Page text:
The eclectic British songwriter known as the Jazz Butcher (Pat Fish) is one of the great lost musicians of our time. Unlike his countryman Robyn Hitchcock, who earned a modicum of international renown by sticking to a strict diet of surreal folk-rock and pop, Fish has charted a serpentine musical course that resembles one of those twisty “Family Circus” maps showing where Jeffy has been today.
The Butcher’s logic-defying, satirical sprints through classic rock, folk, lounge blues, punk and more ephemeral genres have unfortunately consigned him to obscurity, and the sales of his records have recently been solely the province of eBay entrepreneurs. Luckily, Fish has finally found a decent benefactor in Vinyl Japan, which just inaugurated its Butcher rerelease campaign with two of his mid-’80s LPs.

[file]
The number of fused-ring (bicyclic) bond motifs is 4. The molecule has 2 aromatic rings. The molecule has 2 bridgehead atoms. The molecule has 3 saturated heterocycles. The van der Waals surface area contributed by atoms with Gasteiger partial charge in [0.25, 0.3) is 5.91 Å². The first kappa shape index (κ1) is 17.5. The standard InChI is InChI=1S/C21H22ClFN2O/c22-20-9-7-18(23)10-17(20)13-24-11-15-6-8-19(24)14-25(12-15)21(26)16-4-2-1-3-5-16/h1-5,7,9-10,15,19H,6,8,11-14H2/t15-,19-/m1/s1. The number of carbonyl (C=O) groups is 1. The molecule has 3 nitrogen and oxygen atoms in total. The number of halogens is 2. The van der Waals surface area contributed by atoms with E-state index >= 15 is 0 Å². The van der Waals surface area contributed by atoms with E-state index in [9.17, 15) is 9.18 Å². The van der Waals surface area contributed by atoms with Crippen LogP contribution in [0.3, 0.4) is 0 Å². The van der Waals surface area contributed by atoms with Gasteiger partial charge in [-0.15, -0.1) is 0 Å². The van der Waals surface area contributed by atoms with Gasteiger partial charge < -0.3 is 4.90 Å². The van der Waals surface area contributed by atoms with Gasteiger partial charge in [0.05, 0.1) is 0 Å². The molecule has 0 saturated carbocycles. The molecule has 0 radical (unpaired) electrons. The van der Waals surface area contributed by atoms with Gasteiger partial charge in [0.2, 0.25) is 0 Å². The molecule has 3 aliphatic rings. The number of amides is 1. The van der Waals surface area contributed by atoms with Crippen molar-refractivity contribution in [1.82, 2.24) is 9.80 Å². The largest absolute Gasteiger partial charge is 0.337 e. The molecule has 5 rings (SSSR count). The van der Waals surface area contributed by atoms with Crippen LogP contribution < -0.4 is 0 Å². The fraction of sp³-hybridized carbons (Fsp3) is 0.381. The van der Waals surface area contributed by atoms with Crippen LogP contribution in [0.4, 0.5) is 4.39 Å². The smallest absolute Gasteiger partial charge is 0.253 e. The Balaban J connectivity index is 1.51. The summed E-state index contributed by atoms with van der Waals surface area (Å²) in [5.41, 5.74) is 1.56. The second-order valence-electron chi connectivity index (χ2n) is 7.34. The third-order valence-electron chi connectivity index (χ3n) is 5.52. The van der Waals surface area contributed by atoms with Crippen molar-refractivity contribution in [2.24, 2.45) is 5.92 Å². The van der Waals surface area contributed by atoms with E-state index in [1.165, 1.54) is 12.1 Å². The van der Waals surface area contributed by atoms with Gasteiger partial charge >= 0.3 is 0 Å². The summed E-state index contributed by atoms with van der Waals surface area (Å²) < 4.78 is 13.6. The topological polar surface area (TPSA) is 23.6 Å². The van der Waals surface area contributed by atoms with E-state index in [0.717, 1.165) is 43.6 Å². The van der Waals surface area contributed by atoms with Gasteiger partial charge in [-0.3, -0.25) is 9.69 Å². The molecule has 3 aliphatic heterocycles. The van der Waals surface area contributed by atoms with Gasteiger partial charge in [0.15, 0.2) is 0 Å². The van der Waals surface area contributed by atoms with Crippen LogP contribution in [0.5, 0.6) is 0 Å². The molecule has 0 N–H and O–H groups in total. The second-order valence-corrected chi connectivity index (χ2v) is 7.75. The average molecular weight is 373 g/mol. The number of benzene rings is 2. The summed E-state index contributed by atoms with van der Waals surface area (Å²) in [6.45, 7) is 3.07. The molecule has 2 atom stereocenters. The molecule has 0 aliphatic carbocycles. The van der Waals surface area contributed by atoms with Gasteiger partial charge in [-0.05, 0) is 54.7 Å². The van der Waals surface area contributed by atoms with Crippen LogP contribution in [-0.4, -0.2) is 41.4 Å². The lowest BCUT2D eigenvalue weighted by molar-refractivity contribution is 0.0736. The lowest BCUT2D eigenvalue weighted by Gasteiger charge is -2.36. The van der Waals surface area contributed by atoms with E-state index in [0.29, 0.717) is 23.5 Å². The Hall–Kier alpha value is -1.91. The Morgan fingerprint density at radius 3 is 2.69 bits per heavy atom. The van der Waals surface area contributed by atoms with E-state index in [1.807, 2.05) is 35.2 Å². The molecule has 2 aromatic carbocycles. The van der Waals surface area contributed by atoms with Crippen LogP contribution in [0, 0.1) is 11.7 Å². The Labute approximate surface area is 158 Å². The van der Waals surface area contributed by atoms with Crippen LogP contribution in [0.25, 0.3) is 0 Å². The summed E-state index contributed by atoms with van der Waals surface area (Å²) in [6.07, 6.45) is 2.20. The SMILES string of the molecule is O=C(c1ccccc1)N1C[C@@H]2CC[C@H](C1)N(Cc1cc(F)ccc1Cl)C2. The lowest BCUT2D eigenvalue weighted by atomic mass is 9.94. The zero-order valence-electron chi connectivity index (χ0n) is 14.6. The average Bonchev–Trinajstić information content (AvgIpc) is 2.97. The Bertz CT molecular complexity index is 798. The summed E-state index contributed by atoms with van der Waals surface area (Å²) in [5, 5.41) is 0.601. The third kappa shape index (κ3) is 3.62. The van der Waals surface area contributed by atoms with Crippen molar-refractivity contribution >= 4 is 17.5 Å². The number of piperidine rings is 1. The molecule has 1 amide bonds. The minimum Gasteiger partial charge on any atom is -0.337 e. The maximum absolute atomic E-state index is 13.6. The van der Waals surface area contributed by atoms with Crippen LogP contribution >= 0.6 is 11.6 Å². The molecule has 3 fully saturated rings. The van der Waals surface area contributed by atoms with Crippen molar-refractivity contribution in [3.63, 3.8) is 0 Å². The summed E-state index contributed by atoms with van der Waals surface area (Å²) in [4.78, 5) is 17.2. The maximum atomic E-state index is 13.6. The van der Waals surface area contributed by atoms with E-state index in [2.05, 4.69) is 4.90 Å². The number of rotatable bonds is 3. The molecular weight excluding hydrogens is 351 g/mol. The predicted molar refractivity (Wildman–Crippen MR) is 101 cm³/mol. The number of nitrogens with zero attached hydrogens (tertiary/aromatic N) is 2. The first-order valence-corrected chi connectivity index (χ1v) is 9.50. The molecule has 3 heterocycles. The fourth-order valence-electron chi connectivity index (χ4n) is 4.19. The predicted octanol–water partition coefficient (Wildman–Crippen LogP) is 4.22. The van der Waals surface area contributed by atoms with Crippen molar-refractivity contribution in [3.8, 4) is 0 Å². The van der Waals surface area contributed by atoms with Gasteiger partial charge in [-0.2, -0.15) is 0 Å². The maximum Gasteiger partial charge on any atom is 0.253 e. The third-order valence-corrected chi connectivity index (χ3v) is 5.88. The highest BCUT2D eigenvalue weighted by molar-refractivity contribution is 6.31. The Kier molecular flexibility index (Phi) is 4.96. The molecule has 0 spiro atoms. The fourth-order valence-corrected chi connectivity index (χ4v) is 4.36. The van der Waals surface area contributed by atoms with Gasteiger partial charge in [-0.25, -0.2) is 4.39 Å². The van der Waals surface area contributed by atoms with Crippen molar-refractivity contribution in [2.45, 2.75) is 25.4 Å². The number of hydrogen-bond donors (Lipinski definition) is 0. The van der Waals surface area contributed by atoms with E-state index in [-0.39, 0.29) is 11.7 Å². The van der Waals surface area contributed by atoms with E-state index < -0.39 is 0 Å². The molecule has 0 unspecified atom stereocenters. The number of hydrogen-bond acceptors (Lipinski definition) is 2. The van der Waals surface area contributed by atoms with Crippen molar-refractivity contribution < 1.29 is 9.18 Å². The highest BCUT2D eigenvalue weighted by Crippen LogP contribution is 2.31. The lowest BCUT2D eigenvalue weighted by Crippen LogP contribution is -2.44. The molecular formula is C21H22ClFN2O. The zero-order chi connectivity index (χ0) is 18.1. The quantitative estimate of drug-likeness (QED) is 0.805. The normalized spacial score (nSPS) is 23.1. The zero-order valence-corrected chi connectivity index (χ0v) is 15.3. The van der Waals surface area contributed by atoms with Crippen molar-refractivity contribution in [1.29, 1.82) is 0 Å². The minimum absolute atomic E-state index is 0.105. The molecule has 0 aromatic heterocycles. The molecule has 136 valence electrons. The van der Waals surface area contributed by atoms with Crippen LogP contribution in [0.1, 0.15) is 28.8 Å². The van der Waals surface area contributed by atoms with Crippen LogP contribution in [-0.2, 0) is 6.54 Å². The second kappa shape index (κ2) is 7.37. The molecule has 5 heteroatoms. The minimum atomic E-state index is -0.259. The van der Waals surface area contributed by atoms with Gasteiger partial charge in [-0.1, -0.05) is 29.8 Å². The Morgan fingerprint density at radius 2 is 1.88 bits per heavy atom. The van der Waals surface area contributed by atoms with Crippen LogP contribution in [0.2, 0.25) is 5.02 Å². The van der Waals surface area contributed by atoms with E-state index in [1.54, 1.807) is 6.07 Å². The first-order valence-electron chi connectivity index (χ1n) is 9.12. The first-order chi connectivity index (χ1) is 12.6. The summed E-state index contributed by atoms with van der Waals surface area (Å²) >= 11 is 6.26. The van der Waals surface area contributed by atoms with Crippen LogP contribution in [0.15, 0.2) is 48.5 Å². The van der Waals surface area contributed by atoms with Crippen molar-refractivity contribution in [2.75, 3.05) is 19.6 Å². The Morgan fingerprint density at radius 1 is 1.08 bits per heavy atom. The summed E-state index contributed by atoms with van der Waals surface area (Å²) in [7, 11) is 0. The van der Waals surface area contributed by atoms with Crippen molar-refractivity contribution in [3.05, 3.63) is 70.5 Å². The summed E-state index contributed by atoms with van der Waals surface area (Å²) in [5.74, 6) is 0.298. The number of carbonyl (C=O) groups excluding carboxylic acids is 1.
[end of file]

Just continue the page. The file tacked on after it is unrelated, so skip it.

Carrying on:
Fish’s yen for genre-splicing is best exemplified on 1984’s A Scandal in Bohemia. He fashions a rockabilly number out of the uneasy intro to “These Boots Are Made for Walking” in “I Need Meat.” He pays oblique tribute to the Fall’s front man on “Southern Mark Smith” even as he rips off the band on the wonderful mess of “Caroline Wheeler’s Birthday Present.” The hilarious condemnation of beer commercial-style machismo in “Real Men” earned some brief U.K. airplay, but the entire album is a similar triumph of smirky rebellion.
1986’s Distressed Gentlefolk is less consistent. There’s no denying the Monty Python-esque charms of “Hungarian Love Song” and “Big Bad Thing” and Fish’s cynicism effectively plays against the generic bar-band lounge rock that the album relies on, but it’s still comparatively bland. You might as well buy it, though, if only to fund rereleases of superior albums such as 1988’s Fishcotheque. Think of it as an investment in your record collection’s future.
E-mail Chris Willie Williams at firstname.lastname@example.org.